Common Misconceptions of Historical Colors

There are many misconceptions about historical pigments and their relative toxicity, compatibility, lightfastness, and consistency in oil paint. At Natural Pigments, we try to clarify the issues and educate artists as to the facts about historical pigments through the extensive product information found on the Natural Pigments website.

Of the total colors among Rublev Colours Artist Oils (manufactured by Natural Pigments in the United States), only 12 colors have lightfastness ratings less than I as established in ASTM D 4302, "Standard Specification for Artists' Oil, Resin-Oil, and Alkyd Paints." Of these 12 colors, less than half have any compatibility issues, and these are identified on the Natural Pigments website and in the print catalog.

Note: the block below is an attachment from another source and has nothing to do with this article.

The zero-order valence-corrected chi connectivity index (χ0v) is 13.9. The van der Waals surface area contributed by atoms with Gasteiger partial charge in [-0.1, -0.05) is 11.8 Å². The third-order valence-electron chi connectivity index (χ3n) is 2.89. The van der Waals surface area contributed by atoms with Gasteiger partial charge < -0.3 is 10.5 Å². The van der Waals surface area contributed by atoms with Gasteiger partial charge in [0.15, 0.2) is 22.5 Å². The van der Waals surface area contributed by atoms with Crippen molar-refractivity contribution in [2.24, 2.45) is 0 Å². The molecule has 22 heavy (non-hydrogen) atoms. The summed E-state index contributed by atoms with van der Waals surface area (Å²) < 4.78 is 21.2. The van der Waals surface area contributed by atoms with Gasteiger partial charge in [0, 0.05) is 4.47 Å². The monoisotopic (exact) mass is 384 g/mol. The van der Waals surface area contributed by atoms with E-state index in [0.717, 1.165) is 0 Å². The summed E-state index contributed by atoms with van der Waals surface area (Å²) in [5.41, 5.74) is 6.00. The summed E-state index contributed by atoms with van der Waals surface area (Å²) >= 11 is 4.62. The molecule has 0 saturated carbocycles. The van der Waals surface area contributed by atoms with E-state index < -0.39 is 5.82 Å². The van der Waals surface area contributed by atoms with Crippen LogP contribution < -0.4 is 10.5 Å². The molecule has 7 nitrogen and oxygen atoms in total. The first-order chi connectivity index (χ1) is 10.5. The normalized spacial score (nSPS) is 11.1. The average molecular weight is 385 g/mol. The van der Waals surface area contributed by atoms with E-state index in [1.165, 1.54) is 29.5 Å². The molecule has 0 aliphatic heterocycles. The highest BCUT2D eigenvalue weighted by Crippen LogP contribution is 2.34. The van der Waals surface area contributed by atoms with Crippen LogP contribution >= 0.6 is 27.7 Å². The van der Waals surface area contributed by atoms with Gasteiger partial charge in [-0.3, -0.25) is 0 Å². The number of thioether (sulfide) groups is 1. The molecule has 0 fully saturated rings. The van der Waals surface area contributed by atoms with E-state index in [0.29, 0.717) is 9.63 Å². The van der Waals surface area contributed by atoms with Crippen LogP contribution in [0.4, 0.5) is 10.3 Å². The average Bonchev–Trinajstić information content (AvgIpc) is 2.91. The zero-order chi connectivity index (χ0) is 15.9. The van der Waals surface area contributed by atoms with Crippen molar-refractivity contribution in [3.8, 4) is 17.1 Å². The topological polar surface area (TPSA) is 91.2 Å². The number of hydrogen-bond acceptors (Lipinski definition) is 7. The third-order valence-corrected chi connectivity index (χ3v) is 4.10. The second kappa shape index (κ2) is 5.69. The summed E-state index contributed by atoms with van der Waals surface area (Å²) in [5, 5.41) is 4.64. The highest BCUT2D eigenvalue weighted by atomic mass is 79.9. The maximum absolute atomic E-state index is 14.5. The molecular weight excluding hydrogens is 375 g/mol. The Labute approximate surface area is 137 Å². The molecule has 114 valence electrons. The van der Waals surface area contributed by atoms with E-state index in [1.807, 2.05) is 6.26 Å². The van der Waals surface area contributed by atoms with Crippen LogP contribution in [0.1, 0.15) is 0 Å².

Besides the colors that contain lead white (basic lead carbonate), only nine artists' oils contain pigments that are considered to be composed of "toxic" chemical substances.

The differences between Rublev Colours Artists' Oils and other artists' oils go beyond the fact that Natural Pigments uses historical and earth pigments in oil colors. Rublev Colours are not made with modern additives, so their consistency is quite different from other artists' oils, giving most Rublev Colours oil colors a "long" consistency that brushes easily in the direction of the brush stroke, just like handmade paints without stearates and other additives behave.

Regarding what some have said about Rublev Colors Artist Oils, they most likely have the consistency you are looking for — paint that is "long and flowing." However, since nothing is added to Rublev Colours Artist Oils to mitigate the behavior of pigments in oil (as in some other brands of oils), some colors will not be "long and flowing."